The five volumes in A History of the Book in America offer a sweeping chronicle of our country’s print production and culture from colonial times to the end of the twentieth century. This interdisciplinary, collaborative work of scholarship examines the book trades as they have developed and spread throughout the United States; provides a history of U.S. literary cultures; investigates the practice of reading and, more broadly, the uses of literacy; and links literary culture with larger themes in American history.
The complete series is now available in paperback for $200.00, but for a limited time you can save 40% on this set (and all UNC Press books in print!) by using discount code 01REL40 at checkout. So the full collection can be yours for $120.00. Buy a bundle, save a bundle. And because your purchase totals more than $75, the shipping is FREE!
Each volume is also available individually. Just use discount code 01REL40 at checkout using the links below to get the special savings.
Volume 1: The Colonial Book in the Atlantic World
Edited by Hugh Amory and David D. Hall
This first volume of the five-volume series on the history of the book in America carries the interrelated stories of publishing, writing, and reading from the beginning of the colonial period in America up to 1790. Three major themes run through the volume: the persisting connections between the book trade in the Old World and the New; the gradual emergence of a competitive book trade in which newspapers were the largest form of production; and the institution of a “culture of the Word,” organized around an essentially theological understanding of print, authorship, and reading. The volume also traces the histories of literary and learned culture, censorship and “freedom of the press,” and literacy and orality.
664 pp., 51 illus.
Volume 2: An Extensive Republic: Print, Culture, and Society in the New Nation, 1790–1840
Edited by Robert A. Gross and Mary Kelley
Volume Two of this five-volume series documents the development of a distinctive culture of print in the new American republic. Between 1790 and 1840 printing and publishing expanded, and literate publics provided a ready market for novels, almanacs, newspapers, tracts, and periodicals. Government, business, and reform drove the dissemination of print, and a decentralized print culture emerged where citizenship meant literacy and print meant power. Yet regional differences persisted and older forms of oral and handwritten communication offered alternatives to print.
712 pp., 66 illus.
Volume 3: The Industrial Book, 1840–1880
Edited by Scott E. Casper, Jeffrey D. Groves, Stephen W. Nissenbaum, and Michael Winship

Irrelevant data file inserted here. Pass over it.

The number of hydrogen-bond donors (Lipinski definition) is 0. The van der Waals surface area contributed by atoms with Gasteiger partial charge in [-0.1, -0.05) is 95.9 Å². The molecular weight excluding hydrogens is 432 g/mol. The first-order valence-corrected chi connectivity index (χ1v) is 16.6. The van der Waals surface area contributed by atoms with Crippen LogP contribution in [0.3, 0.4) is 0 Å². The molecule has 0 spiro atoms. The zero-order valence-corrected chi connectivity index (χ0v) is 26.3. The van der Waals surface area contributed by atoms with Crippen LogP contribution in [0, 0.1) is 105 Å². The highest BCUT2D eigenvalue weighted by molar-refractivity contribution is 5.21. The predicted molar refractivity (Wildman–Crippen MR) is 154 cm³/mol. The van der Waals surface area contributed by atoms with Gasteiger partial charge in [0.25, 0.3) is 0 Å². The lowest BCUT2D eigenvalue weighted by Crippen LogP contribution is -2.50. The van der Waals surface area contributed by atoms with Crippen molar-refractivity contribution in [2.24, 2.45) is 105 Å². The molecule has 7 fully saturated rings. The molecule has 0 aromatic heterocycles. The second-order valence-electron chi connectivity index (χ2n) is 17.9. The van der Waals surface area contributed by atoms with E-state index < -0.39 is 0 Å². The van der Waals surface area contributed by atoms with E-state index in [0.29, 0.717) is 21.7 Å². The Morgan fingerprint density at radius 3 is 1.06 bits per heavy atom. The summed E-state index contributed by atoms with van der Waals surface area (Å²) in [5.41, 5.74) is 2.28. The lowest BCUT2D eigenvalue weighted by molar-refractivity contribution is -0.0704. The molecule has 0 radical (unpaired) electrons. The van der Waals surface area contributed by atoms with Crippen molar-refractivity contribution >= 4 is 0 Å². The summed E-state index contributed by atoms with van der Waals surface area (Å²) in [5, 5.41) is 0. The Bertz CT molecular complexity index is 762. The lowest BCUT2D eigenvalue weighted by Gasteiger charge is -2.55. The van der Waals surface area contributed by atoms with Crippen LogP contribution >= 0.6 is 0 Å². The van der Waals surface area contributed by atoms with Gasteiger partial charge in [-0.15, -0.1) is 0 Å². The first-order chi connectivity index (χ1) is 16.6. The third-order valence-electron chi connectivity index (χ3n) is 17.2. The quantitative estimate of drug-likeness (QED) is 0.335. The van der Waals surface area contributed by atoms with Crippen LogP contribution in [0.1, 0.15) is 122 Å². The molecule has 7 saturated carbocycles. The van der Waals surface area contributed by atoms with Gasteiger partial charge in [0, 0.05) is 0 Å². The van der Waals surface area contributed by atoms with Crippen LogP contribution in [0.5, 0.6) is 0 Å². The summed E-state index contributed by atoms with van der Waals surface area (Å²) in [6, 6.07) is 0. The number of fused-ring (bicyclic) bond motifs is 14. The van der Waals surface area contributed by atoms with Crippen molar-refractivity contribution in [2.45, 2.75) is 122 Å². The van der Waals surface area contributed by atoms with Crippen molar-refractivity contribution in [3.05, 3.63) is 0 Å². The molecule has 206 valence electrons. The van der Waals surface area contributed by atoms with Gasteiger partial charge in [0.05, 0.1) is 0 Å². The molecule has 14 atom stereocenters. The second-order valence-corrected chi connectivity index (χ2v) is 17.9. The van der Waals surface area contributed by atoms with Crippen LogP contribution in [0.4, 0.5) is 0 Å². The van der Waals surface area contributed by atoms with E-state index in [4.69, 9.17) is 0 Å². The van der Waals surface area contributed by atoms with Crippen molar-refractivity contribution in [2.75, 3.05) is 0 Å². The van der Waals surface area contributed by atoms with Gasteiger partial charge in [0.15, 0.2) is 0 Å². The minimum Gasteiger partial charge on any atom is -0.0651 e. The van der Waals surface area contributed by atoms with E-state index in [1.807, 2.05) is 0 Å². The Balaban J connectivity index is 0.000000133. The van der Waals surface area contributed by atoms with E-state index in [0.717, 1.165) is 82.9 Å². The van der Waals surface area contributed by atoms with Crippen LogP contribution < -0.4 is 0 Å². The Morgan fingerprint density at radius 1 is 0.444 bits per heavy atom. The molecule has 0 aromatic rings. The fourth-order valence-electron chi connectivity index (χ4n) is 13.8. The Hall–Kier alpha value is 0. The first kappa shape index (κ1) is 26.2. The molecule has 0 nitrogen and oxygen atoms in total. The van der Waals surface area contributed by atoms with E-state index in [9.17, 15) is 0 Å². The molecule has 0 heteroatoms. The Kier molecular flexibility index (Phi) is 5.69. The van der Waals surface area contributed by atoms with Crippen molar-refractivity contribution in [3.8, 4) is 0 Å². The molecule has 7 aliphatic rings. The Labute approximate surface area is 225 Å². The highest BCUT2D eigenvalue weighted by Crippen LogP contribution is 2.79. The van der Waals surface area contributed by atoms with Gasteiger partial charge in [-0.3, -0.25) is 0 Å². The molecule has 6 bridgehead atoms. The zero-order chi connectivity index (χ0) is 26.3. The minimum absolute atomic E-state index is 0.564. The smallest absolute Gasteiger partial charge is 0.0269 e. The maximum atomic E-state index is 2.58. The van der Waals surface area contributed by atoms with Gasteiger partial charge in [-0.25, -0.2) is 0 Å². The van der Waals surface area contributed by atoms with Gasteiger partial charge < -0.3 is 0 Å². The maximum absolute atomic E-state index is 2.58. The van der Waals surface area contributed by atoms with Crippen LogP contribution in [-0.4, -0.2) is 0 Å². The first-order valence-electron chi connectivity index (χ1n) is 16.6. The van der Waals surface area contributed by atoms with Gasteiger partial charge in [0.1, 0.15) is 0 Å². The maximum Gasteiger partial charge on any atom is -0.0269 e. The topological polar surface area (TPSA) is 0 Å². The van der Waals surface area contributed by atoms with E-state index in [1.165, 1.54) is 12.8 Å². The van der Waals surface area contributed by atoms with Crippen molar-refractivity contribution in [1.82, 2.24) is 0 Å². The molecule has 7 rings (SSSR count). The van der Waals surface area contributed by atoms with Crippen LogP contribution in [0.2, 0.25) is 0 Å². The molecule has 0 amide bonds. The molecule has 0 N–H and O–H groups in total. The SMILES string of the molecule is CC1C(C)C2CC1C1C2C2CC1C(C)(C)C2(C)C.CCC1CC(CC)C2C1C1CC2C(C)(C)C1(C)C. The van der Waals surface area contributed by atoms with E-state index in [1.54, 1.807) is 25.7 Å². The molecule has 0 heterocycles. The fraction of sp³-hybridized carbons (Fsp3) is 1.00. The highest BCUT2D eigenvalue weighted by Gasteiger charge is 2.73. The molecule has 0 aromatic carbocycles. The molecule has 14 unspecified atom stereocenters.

This volume of A History of the Book in America covers the creation, distribution, and uses of print and books in the mid-nineteenth century, when a truly national book trade emerged. Essays examine the rise of the manufactured, bound product and the idea of the book as the quintessential product of the industrialization of both the print and papermaking trades, which depended on new nationwide networks for finance, transportation, and communication. The volume also chronicles the rise of a uniquely American print culture, as reading and writing were increasingly conceived of as essential to American citizenship, economic success, and cultural achievement.
560 pp., 43 illus.
Volume 4: Print in Motion: The Expansion of Publishing and Reading in the United States, 1880–1940
Edited by Carl F. Kaestle and Janice A. Radway
In a period characterized by expanding markets, national consolidation, and social upheaval, print culture picked up momentum as the 19th century turned into the 20th. Books, magazines, and newspapers were produced more quickly and more cheaply, reaching ever-increasing numbers of readers. Contributors to this volume explain that although mass production encouraged consolidation and standardization, readers increasingly adapted print to serve their own purposes, allowing for increased diversity in the midst of concentration and integration. As the essays here attest, the expansion of print culture between 1880 and 1940 enabled it to become part of Americans’ everyday business, social, political, and religious lives.
688 pp., 74 illus.
Volume 5: The Enduring Book: Print Culture in Postwar America
Edited by David Paul Nord, Joan Shelley Rubin, and Michael Schudson
This volume addresses the economic, social, and cultural shifts affecting print culture from World War II to the present. The 33 contributors explore the evolution of the publishing industry and the business of bookselling. The histories of government publishing, law and policy, the periodical press, literary criticism, and reading—in settings such as schools, libraries, book clubs, self-help programs, and collectors’ societies—receive imaginative scrutiny as well. The volume demonstrates that the corporate consolidations of the last half-century have left space for the independent publisher, that multiplicity continues to define American print culture, and that even in the digital age, the book endures.
632 pp., 95 illus.